Related Searches. Lapp checked the skein Constance had taken from the peg on the wall, then consulted her inventory book and assured Constance that the lot number was the same. At dinner she wore make-up. Nine Stories by J D Salinger. I love short stories.
A smell of lilac came in on the breeze lifting the gauze curtains in the study. Lilac was her favorite flower. They might have made a pretty wedding bouquet. She could feel William watching her. She smoothed one sleeve of her dress with her free hand. She brought the glass to her lips, then lowered it.
Paranormal Elements with Bites of Reality The Magic Heart, by Anne Leigh Parrish, is an eclectic collection of three short stories. In Trial By Luck, an engaged. The Magic Heart book. Read reviews from world's largest community for readers. Three stories of love and other such complications by Anne Leigh Parrish.
What reason did she give? There were too many to count. They rolled through her mind, as her gin and tonic warmed in her hand. The breeze was a comfort, then it died, the curtains stilled, and she found her voice. Not even when she returned the ring.
She thought he might remark on that, at least. Choosing it was probably their most intimate moment. What he had first presented her with was a thin band that had belonged to his mother. The look on her face — shock that he would take such a step at all — was misinterpreted. He chided himself for not understanding how badly she would want her own ring, not one someone else had worn, however happily, for over forty years. At the jeweler's he talked her into a larger diamond than she thought appropriate, or which looked good on her hand. Of course, it was beautiful.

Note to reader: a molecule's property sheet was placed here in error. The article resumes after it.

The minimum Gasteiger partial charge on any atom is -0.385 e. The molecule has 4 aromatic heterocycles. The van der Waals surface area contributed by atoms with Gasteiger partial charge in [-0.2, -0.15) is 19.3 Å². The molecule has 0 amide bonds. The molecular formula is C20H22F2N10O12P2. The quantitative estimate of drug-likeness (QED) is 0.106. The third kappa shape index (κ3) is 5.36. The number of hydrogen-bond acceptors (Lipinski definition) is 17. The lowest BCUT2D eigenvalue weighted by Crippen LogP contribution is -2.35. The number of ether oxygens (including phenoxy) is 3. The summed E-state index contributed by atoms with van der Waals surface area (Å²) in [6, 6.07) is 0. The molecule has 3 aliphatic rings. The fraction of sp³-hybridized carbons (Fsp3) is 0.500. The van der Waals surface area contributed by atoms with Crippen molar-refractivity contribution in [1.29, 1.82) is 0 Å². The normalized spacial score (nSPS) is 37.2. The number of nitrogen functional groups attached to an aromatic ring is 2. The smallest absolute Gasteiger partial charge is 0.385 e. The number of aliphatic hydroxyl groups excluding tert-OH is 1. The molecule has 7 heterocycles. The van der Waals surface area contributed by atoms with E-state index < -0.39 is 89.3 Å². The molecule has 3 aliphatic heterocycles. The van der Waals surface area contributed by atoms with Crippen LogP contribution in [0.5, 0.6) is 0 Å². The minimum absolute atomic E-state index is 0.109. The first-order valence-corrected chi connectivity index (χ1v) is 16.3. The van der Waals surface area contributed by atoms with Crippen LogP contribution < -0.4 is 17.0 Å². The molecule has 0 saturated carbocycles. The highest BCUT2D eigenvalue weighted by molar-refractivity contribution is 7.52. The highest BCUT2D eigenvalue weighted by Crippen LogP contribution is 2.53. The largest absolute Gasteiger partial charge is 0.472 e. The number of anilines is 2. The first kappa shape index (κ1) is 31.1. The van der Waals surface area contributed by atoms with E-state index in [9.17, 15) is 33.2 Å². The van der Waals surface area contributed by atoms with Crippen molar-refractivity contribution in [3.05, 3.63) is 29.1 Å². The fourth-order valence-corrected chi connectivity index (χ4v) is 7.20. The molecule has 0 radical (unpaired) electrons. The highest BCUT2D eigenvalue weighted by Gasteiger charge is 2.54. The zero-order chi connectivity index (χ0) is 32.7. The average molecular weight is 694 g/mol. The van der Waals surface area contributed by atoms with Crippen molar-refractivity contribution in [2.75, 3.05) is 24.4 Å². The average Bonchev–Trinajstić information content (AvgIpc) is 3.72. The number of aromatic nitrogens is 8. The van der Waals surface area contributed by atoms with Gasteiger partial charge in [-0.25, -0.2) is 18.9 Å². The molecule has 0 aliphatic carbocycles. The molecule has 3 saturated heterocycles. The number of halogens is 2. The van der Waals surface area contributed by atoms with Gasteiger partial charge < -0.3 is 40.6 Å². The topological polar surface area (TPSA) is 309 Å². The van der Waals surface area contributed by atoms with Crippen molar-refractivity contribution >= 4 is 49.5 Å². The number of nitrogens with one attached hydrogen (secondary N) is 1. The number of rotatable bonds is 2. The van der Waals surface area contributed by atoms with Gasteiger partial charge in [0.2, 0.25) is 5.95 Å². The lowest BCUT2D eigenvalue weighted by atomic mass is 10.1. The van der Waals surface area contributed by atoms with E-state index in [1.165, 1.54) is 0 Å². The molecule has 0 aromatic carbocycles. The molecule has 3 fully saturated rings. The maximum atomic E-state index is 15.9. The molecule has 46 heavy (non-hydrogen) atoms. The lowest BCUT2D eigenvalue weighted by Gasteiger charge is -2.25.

Diamonds always are, and this was quite a good one. E color, very, very small inclusions, round cut. Two point three carats. The short story leaves no room for error. My friend, Anne Leigh Parrish , has mastered the form. We met at a University of Washington Extension course in literary fiction writing — not that she needed it.
With heart and honesty, she pulls you into the lives of women who are trying to move forward and find their true selves in spite of past hurts and those who would dismiss or deny their strengths. As the title implies, they might start out sidelined by guilt, emotional-scaring and self-doubt, but by the end of the story, either manage to break free in sometimes dramatic fashion or arrive at a new understanding about themselves.
I would describe Parrish as a feminist writer, but her message never feels heavy-handed. She tackles her most political subjects — racism and abortion — in short allegories with some humor. Magic realism is also used to highlight how blind to the truth people can be.
I could go on siting more stories I enjoyed, but I want to give Anne a chance to answer some questions. So here we go:.
First of all, congratulations on your third collection! Is there a secret to your productivity or do you just superglue your butt to the chair and write until the bond wears off? D E Fredd. Siobhan Fallon. Nina Allan. Shannon Cain. Paul Kane. Women Aloud produced by Ian Skillicorn. Best European Fiction edited by Aleksander Hemon. Nineteen Seventysomething by Barry Divola. Barry Divola. Yiyun Li. Rachel Kendall. Attention Please Now by Matthew Pitt. Fog Gorgeous Stag by Sean Lovelace. Storm Warning by Vanessa Gebbie. Pee on Water by Rachel B Glaser.
Rachel B Glaser. Ralph Robert Moore. Karen Joy Fowler.
Vanessa Gebbie. Sean Lovelace. Matthew Pitt. Quiet Americans by Erika Dreifus. Corpus Christi by Bret Anthony Johnson. Cold Hand in Mine by Robert Aickman. Starlings by Erinna Mettler. The Collected Stories of Carol Emswhiller. Carol Emshwiller. Julie Ann Weinstein. Erinna Mettler. Bret Anthony Johnson. Salley Vickers. Erika Dreifus. From Dark Places by Emma Newman. Color Plates by Adam Golaski.
Pomegranate Stories by Gay Degani. Mr Fox by Helen Oyeyemi. Memory Wall by Anthony Doerr. A Book of Blues by Courttia Newland. Courttia Newland. Anthony Doerr.